Transport involves bumpy rides in 4WD vehicles over a several day period at each end of the expedition. In Tajikistan, the majority of the roads are good dirt roads though landslides, rock falls and heavy rain can cause blockages on the road and disrupt travel. The roads and vehicles in Afghanistan are notoriously bad. The trekking section is totally on foot and will last around 11 days. Pack animals support the expedition and can be used to carry teammates in case of emergency (i.e. injury or serious blisters).
This Trip is Suitable For
This expedition is achievable by anyone with a healthy lifestyle and a good level of general fitness.
Team members should be willing to be part of a team working together to achieve the goal of the expedition. As a team member, you should have an adventurous and robust spirit. The biggest challenge on this expedition will be the many consecutive days of challenging trekking across rugged terrain, much of which at altitudes of 4000m+.
Applicants that make an enquiry will receive a Handbook with further expedition information.
The organisers offer Expedition Training Advice and are happy to speak to you about any fitness, health, training or kit questions that remain. Teammates who arrive without meeting the agreed minimum fitness requirements can jeopardise themselves and the expedition’s goal so do take training seriously, prepare as appropriate and arrive fit and ready to go! Teammates must be comfortable with the following.
Minimum fitness requirements
- Trek: up to 25km per day
- Daily activity: up to 10 hours’ trekking per day.
- Carry: up to 12kg in a day sack.
- Terrain: remote, uneven, snowy, icy, rocky, sometimes exposed terrain at up to 5000m.
- Climate: Can be sunny in valleys and cold and windy at altitude. Averages are 3000m, 5 to 25C; 4000m, 15 to -2C; and 4500m, 10 to -7C.
- Swim: not required though there will be river crossings to make.
The Wakhan Corridor
The Wakhan Corridor is a finger of land pointing eastwards from Afghanistan towards China, sandwiched by Tajikistan to the north and Pakistan to the south. The mighty ranges of the Hindu Kush, Karakoram and Pamir converge at the eastern end of the corridor, known as the Pamir Knot. In the Afghan Pamir, steep valleys open up to form wide, high-altitude valleys, the Big and Little Pamirs, where Wakhi and Kyrgyz nomads take advantage of lush grazing for their herds. The region is believed to have changed little since Alexander the Great’s army came close in 326 BC.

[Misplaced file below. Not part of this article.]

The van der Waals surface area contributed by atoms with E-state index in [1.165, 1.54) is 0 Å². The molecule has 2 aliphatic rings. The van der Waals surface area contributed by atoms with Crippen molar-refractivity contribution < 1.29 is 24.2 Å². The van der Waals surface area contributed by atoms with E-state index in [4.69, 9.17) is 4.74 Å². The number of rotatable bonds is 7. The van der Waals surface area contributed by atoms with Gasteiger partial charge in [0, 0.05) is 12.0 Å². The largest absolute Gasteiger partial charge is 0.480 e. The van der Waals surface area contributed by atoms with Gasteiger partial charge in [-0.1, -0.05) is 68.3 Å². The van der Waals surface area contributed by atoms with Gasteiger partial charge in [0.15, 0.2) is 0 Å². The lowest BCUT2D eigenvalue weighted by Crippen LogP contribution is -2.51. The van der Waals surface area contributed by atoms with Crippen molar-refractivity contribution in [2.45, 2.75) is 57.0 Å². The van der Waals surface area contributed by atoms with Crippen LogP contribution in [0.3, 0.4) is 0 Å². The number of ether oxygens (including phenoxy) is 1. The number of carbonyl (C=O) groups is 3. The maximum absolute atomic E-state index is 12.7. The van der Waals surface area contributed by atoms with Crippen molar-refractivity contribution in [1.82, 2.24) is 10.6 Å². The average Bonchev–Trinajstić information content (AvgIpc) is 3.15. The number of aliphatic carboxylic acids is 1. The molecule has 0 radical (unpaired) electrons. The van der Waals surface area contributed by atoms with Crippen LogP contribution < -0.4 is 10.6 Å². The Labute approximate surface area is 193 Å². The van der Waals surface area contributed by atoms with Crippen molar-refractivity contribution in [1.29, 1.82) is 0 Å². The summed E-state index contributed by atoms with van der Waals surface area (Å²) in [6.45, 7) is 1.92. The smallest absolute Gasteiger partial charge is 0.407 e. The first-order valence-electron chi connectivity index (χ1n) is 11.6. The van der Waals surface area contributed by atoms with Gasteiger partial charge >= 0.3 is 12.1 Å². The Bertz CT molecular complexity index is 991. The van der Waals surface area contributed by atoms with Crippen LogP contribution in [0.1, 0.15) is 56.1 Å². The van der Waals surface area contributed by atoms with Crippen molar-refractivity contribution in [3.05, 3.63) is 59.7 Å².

Geology of the Pamir
The Pamirs are characterised by large U-shaped mountain valleys that provide abundant grazing grass during summer, but are covered by snow for six months of the year. In the Wakhan, two such large areas of grassland exist, the Big Pamir (Pamir Kalan or Pamir-e-Buzurg) and the Little Pamir (Pamir Khurd or Pamir-e-Kochak). These valleys are used by the semi-nomadic Wakhi for summer grazing, who return to the main valley in winter. The hardy Kyrgyz spend their time here all year round, suffering the cold and brutal winter. The Little Pamir is actually larger in area than the Big Pamir, but the higher altitude of the Big Pamir gives it its name.
Tajik, Kyrgyz and Wakhi groups
Afghanistan is a multi-ethnic society, and as part of this expedition you’ll meet people of many ethnicities. The Afghan national anthem mentions 14 of its cultural groups to give an idea of their importance. This expedition begins in Dushanbe, Tajikistan, whence the group sets off by road to reach its entry point into the Wakhan Corridor. The Tajiks are of Persian origin, and are found across the region. Wakhi people live around the Badakhshan region of north-eastern Afghanistan and are also found in Pakistan, Tajikistan and north-western China, where they, confusingly, are called Tajiks. In Afghanistan, the Wakhi folk themselves are known as the Pamiris. Kyrgyz folk are another prominent group in the region. A Turkic people mainly found in neighbouring Kyrgyzstan, you’ll meet and camp near many who now call the Wakhan Corridor pastures their summer home.